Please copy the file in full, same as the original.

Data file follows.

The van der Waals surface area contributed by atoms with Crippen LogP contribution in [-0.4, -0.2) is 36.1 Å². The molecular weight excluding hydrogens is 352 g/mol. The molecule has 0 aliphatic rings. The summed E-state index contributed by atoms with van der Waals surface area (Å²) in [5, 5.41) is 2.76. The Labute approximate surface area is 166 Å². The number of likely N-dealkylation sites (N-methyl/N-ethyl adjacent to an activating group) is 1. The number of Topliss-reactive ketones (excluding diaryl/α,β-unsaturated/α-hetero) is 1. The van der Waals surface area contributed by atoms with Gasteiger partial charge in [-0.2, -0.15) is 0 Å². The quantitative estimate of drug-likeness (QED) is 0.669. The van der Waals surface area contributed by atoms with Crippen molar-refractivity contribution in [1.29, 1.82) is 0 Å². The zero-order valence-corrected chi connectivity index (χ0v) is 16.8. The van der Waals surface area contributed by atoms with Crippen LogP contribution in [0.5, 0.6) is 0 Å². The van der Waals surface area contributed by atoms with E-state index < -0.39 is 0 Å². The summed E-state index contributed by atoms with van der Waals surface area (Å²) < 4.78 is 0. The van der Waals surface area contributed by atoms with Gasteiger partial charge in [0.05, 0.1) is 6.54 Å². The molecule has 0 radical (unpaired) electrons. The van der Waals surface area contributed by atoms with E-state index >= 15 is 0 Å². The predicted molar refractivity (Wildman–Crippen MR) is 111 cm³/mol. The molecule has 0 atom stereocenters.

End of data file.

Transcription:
The van der Waals surface area contributed by atoms with Crippen LogP contribution in [-0.4, -0.2) is 36.1 Å². The molecular weight excluding hydrogens is 352 g/mol. The molecule has 0 aliphatic rings. The summed E-state index contributed by atoms with van der Waals surface area (Å²) in [5, 5.41) is 2.76. The Labute approximate surface area is 166 Å². The number of likely N-dealkylation sites (N-methyl/N-ethyl adjacent to an activating group) is 1. The number of Topliss-reactive ketones (excluding diaryl/α,β-unsaturated/α-hetero) is 1. The van der Waals surface area contributed by atoms with Gasteiger partial charge in [-0.2, -0.15) is 0 Å². The quantitative estimate of drug-likeness (QED) is 0.669. The van der Waals surface area contributed by atoms with Crippen molar-refractivity contribution in [1.29, 1.82) is 0 Å². The zero-order valence-corrected chi connectivity index (χ0v) is 16.8. The van der Waals surface area contributed by atoms with Crippen LogP contribution in [0.5, 0.6) is 0 Å². The van der Waals surface area contributed by atoms with E-state index < -0.39 is 0 Å². The summed E-state index contributed by atoms with van der Waals surface area (Å²) < 4.78 is 0. The van der Waals surface area contributed by atoms with Gasteiger partial charge in [0.05, 0.1) is 6.54 Å². The molecule has 0 radical (unpaired) electrons. The van der Waals surface area contributed by atoms with E-state index >= 15 is 0 Å². The predicted molar refractivity (Wildman–Crippen MR) is 111 cm³/mol. The molecule has 0 atom stereocenters.